EC derivatives reform plan comes under fire from end-users

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The European Commission (EC) appears intent on pushing through sweeping reforms of the European derivatives market, despite fears of unintended consequences voiced by corporate end-users.

At a conference in Brussels on September 25, senior dealers, supervisors and economists came together to discuss a communication issued by the EC in July, which proposed increased standardisation of over-the-counter products, along with greater use of clearing platforms, central trade repositories and a possible push towards exchange-traded instruments. The proposals mirror many of those made by the US Treasury earlier this year, but derivatives end-users from companies including Lufthansa and Rolls Royce complained that reforms on both sides of the Atlantic were being crafted without taking the needs of corporates into account.

"The idea of a derivative - writing a contract for a simple transfer of risk - is centuries old. Designing proper regulation is far more intricate than one would expect for a centuries-old idea. Many companies have come to love and need derivatives. And they are expressing their worries that a rigorous approach would make their hedging more expensive and thus expose them to more risk," admitted EC internal market and services commissioner Charlie McCreevy, speaking at an event in Brussels before the conference began.

Asked whether corporate end-users would be exempt from any of the rigorous rules being planned in the US, keynote speaker Gary Gensler, chairman of the US Commodity Futures Trading Commission, offered little reassurance. "Our belief in the US is that we need to cover the entire market, and that means corporates, small municipalities and non-profits that use these markets to hedge," he said. "We see no way to exclude the actual users of the products."

Some dealers suggested the idea of incentivising the market to use standardised contracts that could be centrally cleared missed the point, and wrongly assumed a non-standardised contract meant a complex and risky one. "Non-standard can mean something as simple as the maturity of the contract is December 31 as opposed to December 20, which is the standard date. But a corporate might have a very legitimate need for hedging something out to December 31 - it might have a delivery of products or it might have a bond delivery at that date," argued Blythe Masters, head of global commodities at JP Morgan in New York.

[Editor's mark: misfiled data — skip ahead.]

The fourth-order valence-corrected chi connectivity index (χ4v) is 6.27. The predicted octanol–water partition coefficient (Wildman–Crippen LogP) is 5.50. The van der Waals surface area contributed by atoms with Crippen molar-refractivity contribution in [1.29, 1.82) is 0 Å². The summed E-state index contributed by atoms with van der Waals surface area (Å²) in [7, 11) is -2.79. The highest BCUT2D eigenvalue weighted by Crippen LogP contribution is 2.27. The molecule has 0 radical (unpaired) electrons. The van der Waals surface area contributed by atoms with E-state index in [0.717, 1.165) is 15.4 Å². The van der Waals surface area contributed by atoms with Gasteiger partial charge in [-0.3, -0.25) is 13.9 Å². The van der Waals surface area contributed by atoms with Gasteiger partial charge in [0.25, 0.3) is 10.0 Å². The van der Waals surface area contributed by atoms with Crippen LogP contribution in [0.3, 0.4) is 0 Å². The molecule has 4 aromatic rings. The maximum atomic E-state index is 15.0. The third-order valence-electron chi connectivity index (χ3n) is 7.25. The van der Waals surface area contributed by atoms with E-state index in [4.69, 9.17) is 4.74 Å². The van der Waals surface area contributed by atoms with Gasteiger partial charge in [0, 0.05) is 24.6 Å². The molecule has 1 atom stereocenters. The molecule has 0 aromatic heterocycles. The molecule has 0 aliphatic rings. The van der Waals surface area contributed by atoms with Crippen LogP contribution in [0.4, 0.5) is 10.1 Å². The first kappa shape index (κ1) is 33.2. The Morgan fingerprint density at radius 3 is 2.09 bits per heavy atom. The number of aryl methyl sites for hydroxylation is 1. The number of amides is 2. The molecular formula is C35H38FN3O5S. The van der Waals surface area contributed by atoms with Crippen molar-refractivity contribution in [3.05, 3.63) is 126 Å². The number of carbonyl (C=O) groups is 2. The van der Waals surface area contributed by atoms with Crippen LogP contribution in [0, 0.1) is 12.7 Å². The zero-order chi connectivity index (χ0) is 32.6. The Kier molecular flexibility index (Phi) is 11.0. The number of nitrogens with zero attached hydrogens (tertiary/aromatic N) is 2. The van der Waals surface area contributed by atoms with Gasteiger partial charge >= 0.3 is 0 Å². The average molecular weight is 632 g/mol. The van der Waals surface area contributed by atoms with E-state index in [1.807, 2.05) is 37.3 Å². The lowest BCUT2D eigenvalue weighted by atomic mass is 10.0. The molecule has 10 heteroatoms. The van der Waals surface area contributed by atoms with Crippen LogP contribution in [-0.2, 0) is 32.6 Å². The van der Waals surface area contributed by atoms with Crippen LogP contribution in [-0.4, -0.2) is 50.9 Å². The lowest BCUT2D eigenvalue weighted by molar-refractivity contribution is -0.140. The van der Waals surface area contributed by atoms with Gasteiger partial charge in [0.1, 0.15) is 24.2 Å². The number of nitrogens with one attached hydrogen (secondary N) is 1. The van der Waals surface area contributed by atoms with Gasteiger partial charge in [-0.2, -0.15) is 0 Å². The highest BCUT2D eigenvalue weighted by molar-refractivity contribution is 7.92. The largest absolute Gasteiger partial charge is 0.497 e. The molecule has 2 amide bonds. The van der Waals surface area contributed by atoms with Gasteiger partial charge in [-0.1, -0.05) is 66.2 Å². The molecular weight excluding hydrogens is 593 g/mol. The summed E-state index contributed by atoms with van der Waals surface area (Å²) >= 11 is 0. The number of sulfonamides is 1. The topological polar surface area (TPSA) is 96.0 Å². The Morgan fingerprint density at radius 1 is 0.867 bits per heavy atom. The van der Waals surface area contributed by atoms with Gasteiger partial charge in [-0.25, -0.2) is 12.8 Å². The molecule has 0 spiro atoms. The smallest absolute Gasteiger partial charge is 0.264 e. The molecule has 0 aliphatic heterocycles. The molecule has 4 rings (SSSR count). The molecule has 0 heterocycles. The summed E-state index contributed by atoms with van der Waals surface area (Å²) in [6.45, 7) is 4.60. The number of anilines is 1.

If the EC pushed ahead with higher capital charges and collateral requirements for non-standardised products that cannot be centrally cleared or traded on an exchange, corporates would ultimately bear the cost, she argued. "It is misleading to think this will not increase cost and increase credit requirements for corporates. Categorically it would," she said.

Other areas of concern included the advent of central clearing for credit default swaps. While the EC welcomed the launch of two central counterparties (CCPs) for clearing - Ice Clear Europe and Eurex Credit Clear - dealers and regulators cautioned central clearing was not a panacea to the market's problems.

"Clearing is a very positive development, but risk is now concentrated on a clearing house and we have to now be very aware of a future problem... we need to focus on their safety and soundness," argued Pablo Salame, co-head of trading and sales at Goldman Sachs.

Some panellists suggested CCPs should be centrally regulated by a pan-European authority to ensure they meet the needs of traders in multiple jurisdictions. The European Securities and Market Authority, a powerful new body the EC has proposed to replace the Committee of European Securities Regulators (Cesr), would be one candidate to supervise European CCPs. Mario Nava, head of the EC's financial market infrastructure unit, said this proposal remained an "open question", pending approval from other European Union institutions.

The use of central trade repositories emerged as another area of contention. While the industry is taking steps to set up repositories to store OTC trade data, enabling regulators to have a more complete view of where risks lie, the question of how many repositories are needed and where they should be located remains unresolved.

Eddy Wymeersch, chairman of Cesr, said there was strong support for having a European repository in addition to any US initiative, stressing it would be unwise to store all global data in one utility. But Theo Lubke, head of financial infrastructure at the Federal Reserve Bank of New York, insisted appropriate resiliency could be built into a repository to avoid the loss of data, and argued they should be set up by asset class rather than geography to avoid data replication.

"I can see a world develop where there are multiple repositories for each asset class, but to say there needs to be a repository in this jurisdiction as well as that jurisdiction for the same type of derivative leads to the duplication of infrastructure, as well as lack of clarity on where you're reporting to and perhaps how that gets consolidated back up to the regulators," Lubke argued.

The conference ended a three-month consultation on the derivatives communication, and the EC now plans to publish operational conclusions on its proposed way forward by the end of October. "We hope that will be possible to achieve because the EC's formal legal mandate ends at the end of October, so time in a way is not on our side," said David Wright, deputy director-general of the internal markets and services directorate-general at the EC.

 

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